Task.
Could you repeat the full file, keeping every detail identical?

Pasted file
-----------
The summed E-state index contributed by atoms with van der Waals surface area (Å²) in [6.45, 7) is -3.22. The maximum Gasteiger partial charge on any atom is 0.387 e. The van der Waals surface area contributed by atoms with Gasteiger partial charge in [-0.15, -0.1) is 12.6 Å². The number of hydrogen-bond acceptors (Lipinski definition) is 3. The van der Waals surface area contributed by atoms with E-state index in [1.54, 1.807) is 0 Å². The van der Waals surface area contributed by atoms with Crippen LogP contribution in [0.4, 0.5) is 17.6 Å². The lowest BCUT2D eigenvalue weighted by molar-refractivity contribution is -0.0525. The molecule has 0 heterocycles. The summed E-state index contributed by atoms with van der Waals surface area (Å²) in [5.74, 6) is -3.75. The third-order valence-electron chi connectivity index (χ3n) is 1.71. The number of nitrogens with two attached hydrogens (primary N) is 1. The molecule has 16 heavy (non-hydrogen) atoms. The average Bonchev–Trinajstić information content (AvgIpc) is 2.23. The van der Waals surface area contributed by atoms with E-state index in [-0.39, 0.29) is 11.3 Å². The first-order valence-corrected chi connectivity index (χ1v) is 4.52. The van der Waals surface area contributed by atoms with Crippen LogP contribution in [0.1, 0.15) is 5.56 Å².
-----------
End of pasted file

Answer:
The summed E-state index contributed by atoms with van der Waals surface area (Å²) in [6.45, 7) is -3.22. The maximum Gasteiger partial charge on any atom is 0.387 e. The van der Waals surface area contributed by atoms with Gasteiger partial charge in [-0.15, -0.1) is 12.6 Å². The number of hydrogen-bond acceptors (Lipinski definition) is 3. The van der Waals surface area contributed by atoms with E-state index in [1.54, 1.807) is 0 Å². The van der Waals surface area contributed by atoms with Crippen LogP contribution in [0.4, 0.5) is 17.6 Å². The lowest BCUT2D eigenvalue weighted by molar-refractivity contribution is -0.0525. The molecule has 0 heterocycles. The summed E-state index contributed by atoms with van der Waals surface area (Å²) in [5.74, 6) is -3.75. The third-order valence-electron chi connectivity index (χ3n) is 1.71. The number of nitrogens with two attached hydrogens (primary N) is 1. The molecule has 16 heavy (non-hydrogen) atoms. The average Bonchev–Trinajstić information content (AvgIpc) is 2.23. The van der Waals surface area contributed by atoms with E-state index in [-0.39, 0.29) is 11.3 Å². The first-order valence-corrected chi connectivity index (χ1v) is 4.52. The van der Waals surface area contributed by atoms with Crippen LogP contribution in [0.1, 0.15) is 5.56 Å².